• Sexual harassment, which can include any unwelcome sexual advance or request for sexual favors, or any conduct of a sexual nature when submission to such conduct is made either explicitly or implicitly a term or condition of an individual’s education; submission to or rejection of such conduct by an individual is used as a basis for academic decisions affecting the individual; or such conduct has the purpose or effect of substantially interfering with an individual’s academic performance or creating an intimidating, hostile or offensive educational environment. Examples of conduct which may constitute sexual harassment include but are not limited to:
  • sexual flirtation, touching, advances or propositions
  • verbal abuse of a sexual nature
  • pressure to engage in sexual activity
  • graphic or suggestive comments about an individual’s dress or appearance
  • use of sexually degrading words to describe an individual
  • display of sexually suggestive objects, pictures or photographs
  • sexual jokes
  • stereotypic comments based upon gender
  • threats, demands, or suggestions that one’s educational status is contingent upon toleration of or acquiescence in sexual advances.

What is Stalking?

Stalking is any behavior that occurs on more than one occasion that collectively instills fear in the victim or threatens her or his safety, mental health, or physical health. Such activities may include non-consensual communications (face-to-face, telephone, email, text, social media, etc.), threatening or obscene gestures, surveillance, or being present outside the victim’s classroom, home, or workplace.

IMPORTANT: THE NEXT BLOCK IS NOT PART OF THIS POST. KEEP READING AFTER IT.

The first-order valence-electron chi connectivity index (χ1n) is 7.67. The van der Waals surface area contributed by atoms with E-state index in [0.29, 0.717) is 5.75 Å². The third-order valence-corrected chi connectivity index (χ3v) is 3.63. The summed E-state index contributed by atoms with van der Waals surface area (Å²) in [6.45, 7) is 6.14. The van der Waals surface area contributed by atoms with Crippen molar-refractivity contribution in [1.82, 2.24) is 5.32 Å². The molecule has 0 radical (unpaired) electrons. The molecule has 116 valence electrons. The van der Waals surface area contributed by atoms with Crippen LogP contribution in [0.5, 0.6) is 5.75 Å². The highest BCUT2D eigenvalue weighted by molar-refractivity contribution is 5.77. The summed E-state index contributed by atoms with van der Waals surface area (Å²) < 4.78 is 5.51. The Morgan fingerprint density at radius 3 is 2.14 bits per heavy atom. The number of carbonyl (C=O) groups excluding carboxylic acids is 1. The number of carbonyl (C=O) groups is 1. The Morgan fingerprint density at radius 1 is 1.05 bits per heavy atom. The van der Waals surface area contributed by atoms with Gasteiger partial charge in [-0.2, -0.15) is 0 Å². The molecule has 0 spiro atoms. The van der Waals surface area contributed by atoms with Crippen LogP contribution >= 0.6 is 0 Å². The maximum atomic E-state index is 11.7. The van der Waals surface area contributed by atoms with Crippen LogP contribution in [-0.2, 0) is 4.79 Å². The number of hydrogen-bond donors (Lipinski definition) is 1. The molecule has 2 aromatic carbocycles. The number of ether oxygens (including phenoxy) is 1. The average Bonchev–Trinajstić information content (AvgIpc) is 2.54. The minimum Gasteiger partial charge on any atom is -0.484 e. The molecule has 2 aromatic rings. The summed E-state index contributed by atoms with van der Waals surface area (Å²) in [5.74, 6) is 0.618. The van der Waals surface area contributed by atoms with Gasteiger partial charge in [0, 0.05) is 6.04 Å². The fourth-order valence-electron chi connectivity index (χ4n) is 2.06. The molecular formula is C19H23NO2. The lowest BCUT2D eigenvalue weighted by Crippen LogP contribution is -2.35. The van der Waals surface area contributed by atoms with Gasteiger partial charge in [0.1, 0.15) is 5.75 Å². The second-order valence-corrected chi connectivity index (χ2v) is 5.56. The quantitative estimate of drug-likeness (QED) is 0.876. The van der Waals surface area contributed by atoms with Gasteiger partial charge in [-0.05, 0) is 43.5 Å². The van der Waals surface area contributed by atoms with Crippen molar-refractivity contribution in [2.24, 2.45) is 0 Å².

What is Sexual Harassment?

Sexual harassment includes any unwelcome sexual advance or request for sexual favors, or any conduct of a sexual nature when submission to such conduct is made either explicitly or implicitly a term or condition of an individual’s education or employment.

Submission to or rejection of the conduct by an individual is used as a basis for academic or employment decisions affecting the individual. Such conduct has the purpose or effect of substantially interfering with an individual’s academic performance or creating an intimidating, hostile or offensive educational environment. Examples of conduct which may constitute sexual harassment include but are not limited to:

  • Sexual flirtation, touching, advances, or propositions
  • Verbal abuse of a sexual nature
  • Pressure to engage in sexual activity
  • Graphic or suggestive comments about an individual’s dress or appearance
  • Use of sexually degrading words to describe an individual
  • Display of sexually suggestive objects, pictures, or photographs
  • Sexual jokes
  • Stereotypic comments based upon gender
  • Threats, demands, or suggestions that one’s educational or employment status is contingent upon toleration of or acquiescence in sexual advances.

What is Consent?